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8 notable trends for the hospitality industry in 2019

Our industry has seen vast disruptions and fluctuations over the past two decades. Which of the key trends have steadily reshaped the industry? Where are we headed in the future? There are 8 notable trends that we need to take into consideration to stand out in an already competitive market space.
#1 – Virtual communities
The advent of social networks, particularly TripAdvisor, have had a profound influence on consumers and connectivity. These reviews served as the tipping point to more transparency and thus improved quality of services provided by hospitality companies, especially in massive, ever competitive market spaces. Two recent studies display a rising reliance on TripAdvisor during the planning, booking and post-trip experience. According to a 2018 Oxford Economics Study, the TripAdvisor platform has affected $546 billion USD (10.3%) of global tourism spent annually in the travel and hospitality industry. Another 2018 study from comScore found that 60% of people booking travel online went to TripAdvisor during the travel planning and booking process, and a full 74% of travelers used TripAdvisor when booking on hotel websites.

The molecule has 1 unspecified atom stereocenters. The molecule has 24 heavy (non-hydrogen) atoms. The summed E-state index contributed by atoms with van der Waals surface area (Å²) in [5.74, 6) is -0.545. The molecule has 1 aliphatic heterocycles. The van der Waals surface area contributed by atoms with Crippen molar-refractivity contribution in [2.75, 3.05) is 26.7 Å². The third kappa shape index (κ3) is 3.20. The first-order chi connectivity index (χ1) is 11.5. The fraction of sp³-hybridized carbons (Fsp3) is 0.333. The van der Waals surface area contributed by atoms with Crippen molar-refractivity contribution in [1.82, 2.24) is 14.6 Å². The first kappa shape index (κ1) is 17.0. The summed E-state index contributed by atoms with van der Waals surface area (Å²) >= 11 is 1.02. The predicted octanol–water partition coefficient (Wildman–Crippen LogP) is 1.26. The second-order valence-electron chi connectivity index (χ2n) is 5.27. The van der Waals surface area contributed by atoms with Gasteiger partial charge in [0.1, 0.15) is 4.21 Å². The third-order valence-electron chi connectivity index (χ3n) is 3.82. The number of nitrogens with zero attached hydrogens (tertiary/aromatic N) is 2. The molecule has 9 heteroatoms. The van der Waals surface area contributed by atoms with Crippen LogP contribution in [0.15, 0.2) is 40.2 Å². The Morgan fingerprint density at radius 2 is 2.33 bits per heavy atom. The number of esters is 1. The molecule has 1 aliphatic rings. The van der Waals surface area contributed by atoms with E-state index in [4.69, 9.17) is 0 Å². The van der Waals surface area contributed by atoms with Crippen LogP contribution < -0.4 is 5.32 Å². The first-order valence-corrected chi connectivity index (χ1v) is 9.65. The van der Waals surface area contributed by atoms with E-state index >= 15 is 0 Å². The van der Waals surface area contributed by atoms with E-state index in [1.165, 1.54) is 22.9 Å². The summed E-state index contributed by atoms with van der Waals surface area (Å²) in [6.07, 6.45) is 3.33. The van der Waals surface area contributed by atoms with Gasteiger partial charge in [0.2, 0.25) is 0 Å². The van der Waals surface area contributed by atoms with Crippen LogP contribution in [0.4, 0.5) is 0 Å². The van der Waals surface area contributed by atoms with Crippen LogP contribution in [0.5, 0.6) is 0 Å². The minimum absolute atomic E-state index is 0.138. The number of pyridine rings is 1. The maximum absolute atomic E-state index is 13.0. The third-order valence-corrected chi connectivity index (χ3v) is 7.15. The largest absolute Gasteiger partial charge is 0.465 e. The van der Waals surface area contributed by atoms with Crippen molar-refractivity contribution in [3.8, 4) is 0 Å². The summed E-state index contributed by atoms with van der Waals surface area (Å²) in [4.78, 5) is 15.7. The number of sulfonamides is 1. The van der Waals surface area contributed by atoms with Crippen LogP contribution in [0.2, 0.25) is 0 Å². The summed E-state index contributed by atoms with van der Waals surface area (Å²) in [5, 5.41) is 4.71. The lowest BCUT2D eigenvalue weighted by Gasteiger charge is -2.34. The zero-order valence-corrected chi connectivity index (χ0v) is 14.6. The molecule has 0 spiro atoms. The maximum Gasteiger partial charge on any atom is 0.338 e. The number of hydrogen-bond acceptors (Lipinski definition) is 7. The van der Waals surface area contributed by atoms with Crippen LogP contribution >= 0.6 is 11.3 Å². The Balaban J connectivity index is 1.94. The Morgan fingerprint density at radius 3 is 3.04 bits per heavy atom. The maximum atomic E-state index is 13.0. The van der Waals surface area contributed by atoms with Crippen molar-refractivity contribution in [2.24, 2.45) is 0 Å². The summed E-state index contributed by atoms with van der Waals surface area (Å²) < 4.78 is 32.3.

#2 – Sharing economy
Airbnb has been a major disruption in the hotel industry, making the landscape more difficult than ever. However, as the brand evolves, it faces serious challenges in matching the amenities that hotels provide. Hosts can provide a hotel-like experience for guests in broad markets, thus allowing a greater reach for some consumers. Should this cause concern and suffering? The short answer is no. In 2018, many hotels saw their best year ever for occupancy in the United States. Stock prices for Marriott and Hilton grew more than 40% over a 12-month period.

#3 – Digitalized guest experiences